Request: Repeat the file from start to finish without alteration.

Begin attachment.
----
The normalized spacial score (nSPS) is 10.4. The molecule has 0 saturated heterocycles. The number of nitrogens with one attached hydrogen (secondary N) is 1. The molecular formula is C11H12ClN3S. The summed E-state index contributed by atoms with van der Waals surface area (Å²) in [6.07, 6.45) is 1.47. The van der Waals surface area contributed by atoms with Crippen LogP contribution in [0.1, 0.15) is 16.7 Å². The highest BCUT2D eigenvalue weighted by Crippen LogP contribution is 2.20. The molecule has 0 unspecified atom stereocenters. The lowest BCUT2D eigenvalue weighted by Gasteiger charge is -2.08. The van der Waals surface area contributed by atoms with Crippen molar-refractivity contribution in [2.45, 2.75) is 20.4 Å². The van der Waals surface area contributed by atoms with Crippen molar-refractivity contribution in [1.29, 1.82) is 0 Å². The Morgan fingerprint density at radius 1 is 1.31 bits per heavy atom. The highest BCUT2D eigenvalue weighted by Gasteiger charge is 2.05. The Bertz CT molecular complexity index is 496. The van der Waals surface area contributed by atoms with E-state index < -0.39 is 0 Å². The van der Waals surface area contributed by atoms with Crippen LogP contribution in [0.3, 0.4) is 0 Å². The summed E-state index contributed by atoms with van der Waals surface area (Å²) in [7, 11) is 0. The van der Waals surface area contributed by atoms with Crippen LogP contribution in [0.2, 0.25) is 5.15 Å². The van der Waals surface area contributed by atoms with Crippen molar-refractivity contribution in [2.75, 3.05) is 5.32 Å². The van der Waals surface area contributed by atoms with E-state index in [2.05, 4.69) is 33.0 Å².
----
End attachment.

The normalized spacial score (nSPS) is 10.4. The molecule has 0 saturated heterocycles. The number of nitrogens with one attached hydrogen (secondary N) is 1. The molecular formula is C11H12ClN3S. The summed E-state index contributed by atoms with van der Waals surface area (Å²) in [6.07, 6.45) is 1.47. The van der Waals surface area contributed by atoms with Crippen LogP contribution in [0.1, 0.15) is 16.7 Å². The highest BCUT2D eigenvalue weighted by Crippen LogP contribution is 2.20. The molecule has 0 unspecified atom stereocenters. The lowest BCUT2D eigenvalue weighted by Gasteiger charge is -2.08. The van der Waals surface area contributed by atoms with Crippen molar-refractivity contribution in [2.45, 2.75) is 20.4 Å². The van der Waals surface area contributed by atoms with Crippen molar-refractivity contribution in [1.29, 1.82) is 0 Å². The Morgan fingerprint density at radius 1 is 1.31 bits per heavy atom. The highest BCUT2D eigenvalue weighted by Gasteiger charge is 2.05. The Bertz CT molecular complexity index is 496. The van der Waals surface area contributed by atoms with E-state index < -0.39 is 0 Å². The van der Waals surface area contributed by atoms with Crippen LogP contribution in [0.3, 0.4) is 0 Å². The summed E-state index contributed by atoms with van der Waals surface area (Å²) in [7, 11) is 0. The van der Waals surface area contributed by atoms with Crippen LogP contribution in [0.2, 0.25) is 5.15 Å². The van der Waals surface area contributed by atoms with Crippen molar-refractivity contribution in [2.75, 3.05) is 5.32 Å². The van der Waals surface area contributed by atoms with E-state index in [2.05, 4.69) is 33.0 Å².